Mother Marie-Therese was now facing a difficult decision: would she pack up the sisters in the ten minutes available to them and flee Korea for Japan? She was never one to run from a fight. She, Mother Marie-Mechtilde and others had endured harsh sufferings through two wars, could they face another one? "Would the plane take all the sisters?" she asked. "No", the bishop responded, "only the European ones." The Korean nuns could not leave.
Marie-Therese quickly called a meeting of the European nuns to tell them of the offer. They all had absolute freedom of choice to stay or go. They asked her what she had decided, but she refused to tell them in case it influenced their decision. They knelt in prayer. Each made their own decision and they all came to same conclusion: they would not go without their Korean sisters - they were staying. Mother Marie-Therese went to inform the Bishop. When he heard it, and that not even the blind Sr Madeleine would leave, he was touched by their courage and loyalty. When the Korean nuns heard of what happened they wept: their sisters would not abandon them.
As the fighting began the nuns continued their observance, praying in their chapel as the guns were fired outside. The monastery was in the direct path of the invading army, and so it was decided that the community should leave and find a safer building. However some feared the monastery would be pillaged, so it was decided that a small number, eight, would remain behind to do what they could to protect it. The chaplain, Fr Gombert would keep an eye on the remaining nuns and should things get too dangerous he would take them out to safety. All agreed, and the community went to the Sisters of St Paul of Chartres and safety as eight remained. But things did not turn out as expected. The convent of the Sisters of St Paul came under direct attack and soon Fr Gombert felt it was too dangerous, and brought the sisters to the safety of his cellar. There in the cellar with others seeking refuge, Fr Gombert exposed the Blessed Sacrament and led adoration and Benediction. The vigil of prayer ended with Mass at dawn on the 28th July 1950. They then went to the Carmelite monastery for safety.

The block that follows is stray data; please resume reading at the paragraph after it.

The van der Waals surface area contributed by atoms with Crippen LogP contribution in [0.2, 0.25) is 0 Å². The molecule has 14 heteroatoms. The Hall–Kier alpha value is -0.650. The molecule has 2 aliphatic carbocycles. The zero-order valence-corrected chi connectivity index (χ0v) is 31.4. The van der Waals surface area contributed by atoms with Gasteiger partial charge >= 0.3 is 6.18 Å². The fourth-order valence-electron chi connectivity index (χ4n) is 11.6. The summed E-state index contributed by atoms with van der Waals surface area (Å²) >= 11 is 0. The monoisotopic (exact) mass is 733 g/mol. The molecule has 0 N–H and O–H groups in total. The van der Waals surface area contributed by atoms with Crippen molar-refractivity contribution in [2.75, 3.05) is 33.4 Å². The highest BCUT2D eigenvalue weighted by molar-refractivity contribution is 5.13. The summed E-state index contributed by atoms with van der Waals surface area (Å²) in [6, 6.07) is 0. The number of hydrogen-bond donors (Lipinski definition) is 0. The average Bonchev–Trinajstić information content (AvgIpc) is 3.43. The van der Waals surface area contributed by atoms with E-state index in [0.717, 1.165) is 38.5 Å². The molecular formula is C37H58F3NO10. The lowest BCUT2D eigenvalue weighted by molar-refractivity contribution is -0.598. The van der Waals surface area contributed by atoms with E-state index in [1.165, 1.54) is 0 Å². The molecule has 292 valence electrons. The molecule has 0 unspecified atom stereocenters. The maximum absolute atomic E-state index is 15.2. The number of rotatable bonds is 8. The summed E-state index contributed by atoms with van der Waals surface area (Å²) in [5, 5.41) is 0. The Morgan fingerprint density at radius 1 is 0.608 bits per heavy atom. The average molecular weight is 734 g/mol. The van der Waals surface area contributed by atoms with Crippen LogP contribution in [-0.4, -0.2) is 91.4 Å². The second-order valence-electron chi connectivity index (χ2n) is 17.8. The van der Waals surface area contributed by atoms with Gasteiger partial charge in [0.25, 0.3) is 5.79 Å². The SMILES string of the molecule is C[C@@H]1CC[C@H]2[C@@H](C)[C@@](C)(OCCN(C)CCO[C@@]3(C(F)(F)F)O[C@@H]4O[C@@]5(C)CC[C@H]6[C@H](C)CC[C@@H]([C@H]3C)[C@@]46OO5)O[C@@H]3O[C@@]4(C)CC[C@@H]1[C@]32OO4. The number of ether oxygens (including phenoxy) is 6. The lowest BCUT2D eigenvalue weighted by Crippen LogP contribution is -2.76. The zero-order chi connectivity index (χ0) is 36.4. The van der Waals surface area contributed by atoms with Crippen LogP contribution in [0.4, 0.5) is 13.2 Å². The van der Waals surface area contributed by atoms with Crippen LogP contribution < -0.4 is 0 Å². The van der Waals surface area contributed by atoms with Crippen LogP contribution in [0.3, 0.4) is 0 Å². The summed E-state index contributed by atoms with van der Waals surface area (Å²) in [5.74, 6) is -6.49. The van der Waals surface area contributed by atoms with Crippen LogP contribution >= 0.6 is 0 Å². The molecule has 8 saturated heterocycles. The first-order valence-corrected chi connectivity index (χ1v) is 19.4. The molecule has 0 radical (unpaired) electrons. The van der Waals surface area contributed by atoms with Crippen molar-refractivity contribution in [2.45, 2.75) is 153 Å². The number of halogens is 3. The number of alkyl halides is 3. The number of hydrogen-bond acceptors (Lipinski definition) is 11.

The North Korean army was devastating the city. The bishop's house had been destroyed and the Sisters of St Paul had been given three days to leave their convent. For some strange reason the soldiers seemed oblivious to the monastery at first, but it did not last. Soon "inspections" were ordered, and the soldiers questioned the sisters. The Koreans were rebuked for their decision to join the Order and deprive Korea of children. Tensions grew and the visiting soldiers became more aggressive. On the 14th July the sisters were told that all the Europeans had to gather at the bishop's house. Mother Marie-Therese sent the Korean postulants back to their families, and the next day, the 15th Mother Marie-Therese, Mother Mechtilde, Sr Henrietta, Sr Madeleine and Sr Bernadette were piled into cars with Fr Gombert and two other priests and brought to a hotel which was now designated a camp. There the Bishop and a number of others were also interned. Over the next few days other Bishops, priests and nuns arrived. On the 19th July the order came for some to leave: they were to go to Pyongyang.
Put on a train the sisters arrived at the North Korean capital on the 21st July. Bundled into a truck they were brought to open fields and then, ordered out, they had to walk to their destination several miles away: a camp. They were moved again, in great hardship to Manpo in September, where they stayed for six weeks. The group of captives was growing, and now included a large number of captured American soldiers. On the 7th October, as winter was drawing in, they were told they had to depart: the Death March was about to begin. After what seemed liked aimless wandering for a few weeks, on the 31st October they were handed over to the custody of the Police Department.
The March began on the 1st November. Amid dreadful hardship, hunger and cold the prisoners walked towards an unknown destination. The guards cried out "Hurry, hurry!" and people began to fall and die, their bodies hastily buried under piles of stones along the side of the road. One of their companion Sr Beatrix, a sister of St Paul of Chartres, was the first to go: unable to continue she was left behind with one of the soldiers. Disease and exhaustion began to claim others, including Fr Gombert.
On the 16th November 1950, Mother Marie-Mechtilde and another sister, now invalids, were left behind. After a difficult journey, she was brought to a camp, Hachang Ri, where, surrounded by other prisoners, a priest among she died of her sufferings on the 18th November. Her body was buried near the camp.
Meanwhile on the 19th November, Mother Marie-Therese complained of a pain in her side. She had a fever and was suffering from dysentery. Her appetite was gone, but she tried to eat a little. Over the coming days the pain increased, and on the 28th she began to have crippling headaches. Lying on her meagre camp bed, the other sisters gave her their blankets to keep her warm, but she soon fell unconscious. At 2am on the morning of the 30th November, she died. Her body was buried in a shallow grave.